Once upon a time, all the way back in the 50s, there was only marriage and sin. And then came the 60s and 70s and alternative lifestyles that popped up all over the place. Most especially couples simply living together before marriage. Since then marriage rates have declined while the number of couples that live together has gone up tenfold. Co-habitating has morphed into a virtue in the eyes of most Americans. In fact, for the first time in U.S. history more couples are living together compared to those who are married and this trend is continuing.[i] About a quarter of unmarried women age 25 to 39 are living with a partner. And about 53% of all first marriages were preceded by living together.[ii] This pattern is also prevalent in Europe and Australia where cohabitors outnumber married folks.
More and more couples are simply packing up their things, moving in and sharing digs. They say it’s because they want to try things out before marriage, a test drive so to speak, with their partner—to avoid a bad marriage. Some say it is more convenient, more economical. Especially in hard financial times. A fewer-strings-attached, safer, more economically sound alternative to tying the knot.
Usually the decision happens without a great deal of planning or discussion. For a younger woman in her 20s or 30s it may seem like a natural but unspoken step before marriage. For her male counterparts, on the other hand, the moving-in decision may have little to do with eventually saying “I do,” according to a 2006 study[iii]. Also, for older couples who have already been through the family-children-divorce scenario, moving in together is the endpoint companionship they seek–the relational Holy Grail. So is co-habitating a good thing or is it bad for your relationship?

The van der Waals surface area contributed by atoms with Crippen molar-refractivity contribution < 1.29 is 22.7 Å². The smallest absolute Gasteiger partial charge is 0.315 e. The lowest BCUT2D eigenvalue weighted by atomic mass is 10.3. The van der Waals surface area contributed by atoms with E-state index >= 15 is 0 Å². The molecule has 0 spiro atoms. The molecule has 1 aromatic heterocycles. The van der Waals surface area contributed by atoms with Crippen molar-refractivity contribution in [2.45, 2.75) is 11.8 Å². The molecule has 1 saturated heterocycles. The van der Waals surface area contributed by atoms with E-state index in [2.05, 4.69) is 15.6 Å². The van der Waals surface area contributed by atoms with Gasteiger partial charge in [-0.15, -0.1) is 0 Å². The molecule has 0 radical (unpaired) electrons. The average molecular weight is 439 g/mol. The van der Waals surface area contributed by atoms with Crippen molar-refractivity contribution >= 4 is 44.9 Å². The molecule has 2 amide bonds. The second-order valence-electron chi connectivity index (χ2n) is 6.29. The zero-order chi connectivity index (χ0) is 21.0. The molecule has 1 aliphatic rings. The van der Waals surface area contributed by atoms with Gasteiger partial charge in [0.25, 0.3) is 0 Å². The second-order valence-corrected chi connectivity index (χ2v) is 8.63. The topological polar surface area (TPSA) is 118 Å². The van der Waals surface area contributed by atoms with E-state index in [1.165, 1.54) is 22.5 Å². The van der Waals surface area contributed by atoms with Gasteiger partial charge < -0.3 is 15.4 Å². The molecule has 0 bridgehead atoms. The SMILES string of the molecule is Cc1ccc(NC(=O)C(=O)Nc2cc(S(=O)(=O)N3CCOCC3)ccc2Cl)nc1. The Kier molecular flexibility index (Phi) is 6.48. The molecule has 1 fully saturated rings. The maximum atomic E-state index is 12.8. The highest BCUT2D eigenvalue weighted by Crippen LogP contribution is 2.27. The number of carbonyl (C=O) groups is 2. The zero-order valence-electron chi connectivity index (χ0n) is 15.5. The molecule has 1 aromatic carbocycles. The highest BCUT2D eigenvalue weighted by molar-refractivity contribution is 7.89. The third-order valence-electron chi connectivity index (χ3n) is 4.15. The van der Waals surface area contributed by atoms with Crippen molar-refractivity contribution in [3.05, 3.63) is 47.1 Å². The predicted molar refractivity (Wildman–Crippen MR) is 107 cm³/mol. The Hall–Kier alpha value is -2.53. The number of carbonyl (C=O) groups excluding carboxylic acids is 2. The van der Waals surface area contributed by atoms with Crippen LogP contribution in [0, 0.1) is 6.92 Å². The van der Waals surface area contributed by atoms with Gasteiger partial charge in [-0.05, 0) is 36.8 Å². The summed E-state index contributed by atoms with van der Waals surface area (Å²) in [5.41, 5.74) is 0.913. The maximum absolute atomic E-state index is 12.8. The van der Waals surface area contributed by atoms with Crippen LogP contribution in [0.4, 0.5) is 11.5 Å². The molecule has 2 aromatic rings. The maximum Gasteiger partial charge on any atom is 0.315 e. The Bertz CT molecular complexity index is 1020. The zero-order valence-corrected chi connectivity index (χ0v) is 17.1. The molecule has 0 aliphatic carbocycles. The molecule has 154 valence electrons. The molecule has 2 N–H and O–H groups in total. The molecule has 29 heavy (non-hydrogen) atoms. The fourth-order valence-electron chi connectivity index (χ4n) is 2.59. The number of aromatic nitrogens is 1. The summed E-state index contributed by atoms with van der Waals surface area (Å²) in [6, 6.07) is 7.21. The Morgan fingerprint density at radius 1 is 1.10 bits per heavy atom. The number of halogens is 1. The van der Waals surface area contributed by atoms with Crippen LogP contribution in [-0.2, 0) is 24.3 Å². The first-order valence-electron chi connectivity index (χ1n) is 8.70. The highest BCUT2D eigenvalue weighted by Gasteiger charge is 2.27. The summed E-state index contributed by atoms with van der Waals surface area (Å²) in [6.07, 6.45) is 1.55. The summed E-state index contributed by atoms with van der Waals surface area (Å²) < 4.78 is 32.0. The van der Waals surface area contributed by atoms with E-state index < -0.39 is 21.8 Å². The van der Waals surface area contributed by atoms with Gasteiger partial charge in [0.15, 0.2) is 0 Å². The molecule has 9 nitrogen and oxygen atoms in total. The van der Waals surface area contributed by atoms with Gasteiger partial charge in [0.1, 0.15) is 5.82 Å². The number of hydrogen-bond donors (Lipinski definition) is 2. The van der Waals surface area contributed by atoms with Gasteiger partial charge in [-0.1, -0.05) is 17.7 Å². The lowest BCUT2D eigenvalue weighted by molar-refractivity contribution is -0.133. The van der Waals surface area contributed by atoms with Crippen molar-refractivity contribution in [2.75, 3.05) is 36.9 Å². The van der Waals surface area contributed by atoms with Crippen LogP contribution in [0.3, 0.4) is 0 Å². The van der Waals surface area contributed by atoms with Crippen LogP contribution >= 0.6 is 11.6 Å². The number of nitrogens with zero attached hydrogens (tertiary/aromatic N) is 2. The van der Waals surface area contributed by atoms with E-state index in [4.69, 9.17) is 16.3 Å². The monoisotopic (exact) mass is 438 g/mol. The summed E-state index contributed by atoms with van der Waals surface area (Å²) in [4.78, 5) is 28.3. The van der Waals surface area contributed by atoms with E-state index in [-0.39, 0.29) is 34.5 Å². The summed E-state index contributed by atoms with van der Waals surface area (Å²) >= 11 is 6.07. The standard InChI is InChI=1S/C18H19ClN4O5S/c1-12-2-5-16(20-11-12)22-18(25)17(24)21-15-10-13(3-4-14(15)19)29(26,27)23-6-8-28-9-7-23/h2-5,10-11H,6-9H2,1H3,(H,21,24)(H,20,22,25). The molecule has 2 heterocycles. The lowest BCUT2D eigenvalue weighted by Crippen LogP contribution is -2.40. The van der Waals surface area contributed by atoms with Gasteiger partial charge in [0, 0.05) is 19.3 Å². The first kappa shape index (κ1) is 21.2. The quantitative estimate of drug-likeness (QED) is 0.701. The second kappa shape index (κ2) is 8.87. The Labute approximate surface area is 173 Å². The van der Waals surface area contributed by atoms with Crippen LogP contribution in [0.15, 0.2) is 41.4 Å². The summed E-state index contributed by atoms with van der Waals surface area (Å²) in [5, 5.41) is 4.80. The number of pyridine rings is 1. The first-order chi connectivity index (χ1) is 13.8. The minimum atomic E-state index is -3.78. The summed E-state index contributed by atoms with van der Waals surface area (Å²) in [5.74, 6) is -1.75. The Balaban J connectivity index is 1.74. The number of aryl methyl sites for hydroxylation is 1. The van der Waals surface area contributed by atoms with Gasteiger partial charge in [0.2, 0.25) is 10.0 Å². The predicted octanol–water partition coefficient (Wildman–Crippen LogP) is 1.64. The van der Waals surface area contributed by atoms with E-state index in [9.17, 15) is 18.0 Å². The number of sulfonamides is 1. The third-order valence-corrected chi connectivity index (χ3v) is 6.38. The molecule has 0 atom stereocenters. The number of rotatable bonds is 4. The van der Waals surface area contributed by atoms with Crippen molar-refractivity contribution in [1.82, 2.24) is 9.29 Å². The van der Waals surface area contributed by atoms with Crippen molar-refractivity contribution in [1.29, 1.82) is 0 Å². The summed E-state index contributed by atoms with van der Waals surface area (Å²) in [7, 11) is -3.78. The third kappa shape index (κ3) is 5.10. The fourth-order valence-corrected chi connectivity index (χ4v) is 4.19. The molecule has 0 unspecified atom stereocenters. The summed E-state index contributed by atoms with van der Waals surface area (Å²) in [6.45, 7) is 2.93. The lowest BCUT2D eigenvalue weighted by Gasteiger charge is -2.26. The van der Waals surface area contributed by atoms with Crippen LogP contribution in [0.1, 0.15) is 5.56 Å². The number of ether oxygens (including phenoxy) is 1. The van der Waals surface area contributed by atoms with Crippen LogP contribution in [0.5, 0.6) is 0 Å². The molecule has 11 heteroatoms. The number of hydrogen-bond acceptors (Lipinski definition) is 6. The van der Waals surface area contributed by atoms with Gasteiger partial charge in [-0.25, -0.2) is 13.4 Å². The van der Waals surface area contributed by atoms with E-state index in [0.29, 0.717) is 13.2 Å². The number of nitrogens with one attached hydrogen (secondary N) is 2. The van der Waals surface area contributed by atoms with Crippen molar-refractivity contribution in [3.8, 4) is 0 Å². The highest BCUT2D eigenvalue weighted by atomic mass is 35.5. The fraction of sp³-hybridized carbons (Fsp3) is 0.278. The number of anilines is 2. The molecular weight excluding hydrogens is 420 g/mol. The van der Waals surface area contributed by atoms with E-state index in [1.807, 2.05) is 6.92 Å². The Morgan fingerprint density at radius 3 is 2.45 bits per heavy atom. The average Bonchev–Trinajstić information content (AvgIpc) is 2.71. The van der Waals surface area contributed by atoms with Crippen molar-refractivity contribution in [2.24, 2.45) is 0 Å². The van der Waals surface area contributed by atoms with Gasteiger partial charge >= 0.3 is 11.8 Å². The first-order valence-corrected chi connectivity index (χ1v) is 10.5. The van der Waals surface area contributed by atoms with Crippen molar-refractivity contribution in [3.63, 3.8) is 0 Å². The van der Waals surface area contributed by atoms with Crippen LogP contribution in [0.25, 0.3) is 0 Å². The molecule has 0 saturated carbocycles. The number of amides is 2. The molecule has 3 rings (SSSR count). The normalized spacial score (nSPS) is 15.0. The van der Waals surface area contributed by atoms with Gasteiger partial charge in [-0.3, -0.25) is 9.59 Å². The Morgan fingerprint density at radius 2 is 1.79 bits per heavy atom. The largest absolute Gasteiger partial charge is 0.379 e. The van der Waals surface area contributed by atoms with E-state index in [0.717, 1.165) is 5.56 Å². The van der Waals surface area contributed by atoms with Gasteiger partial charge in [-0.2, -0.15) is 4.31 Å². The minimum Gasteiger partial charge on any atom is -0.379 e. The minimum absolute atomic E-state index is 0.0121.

But before I share a real live story with you, I want you to take advantage of my ongoing FREE support now . You can learn EXACTLY how to find and attract the one, how to tell the DUDs from the STUDs, how to go from casual to a real commitment and much much more by subscribing to my Dating Tips & Relationship Advice Newsletter, absolutely FREE! Click Here to get started now.
Now back to our story. Shelley, a sparkly 30 year old graduate student in Public Health, serendipitously found Jared, her super secret crush from high school on Facebook. They wrote on each other’s walls, chatted up a storm, flirted like crazy and fell deeply into what seemed to be a magical connection. They used the L word liberally with each other and called each other smoochie names. Cut to one year later. Shelley’s apartment lease was up. Jared, web designer geek, had a roomy, but nick-nacked loft downtown, close to Shelley’s school and she was spending so much time at his place… And so they decided she would move in. There was not much discussion about it. Shelley ensconced herself complete with Miffles the cat, right in the midst of Jared’s clutter. And promptly began to reorganize and clean it all up. Shelly had been through this before, when she lived with her ex, Jonathan. She was used to putting her touch on a guy place. Things ended badly with Jonathan, when his drinking buddies took over the place one time too many.
But this time Shelley felt differently. She knew in every cell of her body, down to the tips of her toes that Jared was the One. Shelley was absolutely sure that they would have the whole white-picket-fence future, complete with 2 dogs, 3 kids and, of course, Miffles II.
OK we will cut away from Shelley and Jared’s cozy loft nest to give you, dear reader, a quiz. Do you think that this couple is likely to:
a) Live together happily ever after
b) Get married and go through a yucky divorce
c) Live together unhappily ever after
d) Part ways after about a year and a half
e) Not enough information
Additional research done over the last 15 years sheds light on what might happen to our daring duo. To learn all about the surprising answers, be sure to catch Part II.
[i] The 2005 Current Population Survey. Available at www.census.gov/population/socdemo/hh-fam/cps2005
[ii] Larry Bumpass and Hsien-Hen Lu, (2000) “Trends in Cohabitation and Implications for Children’s Family Contexts in the U.S.,” Population Studies, 54:29-41.
[iii] G.K. Rhoades, S.M. Stanley and H.J. Markman, “Pre-engagement Cohabitation and Gender Asymmetry in Marital Commitment,” Journal of Family Psychology, 2006, 20, 553-560.
[i] Contact author for references
Dating Advice Newsletter
Coaching & Love Mentoring
The Widely Aclaimed Followup to the Bestseller
“Love in 90 Days”
14 top self-help and relationship experts, from bestselling author, john gray, to eminent physician, dr. christiane northrup, are raving about SEALING THE DEAL!
Bestselling Book: Love in 90 Days
Dr. Diana Kirschner Featured On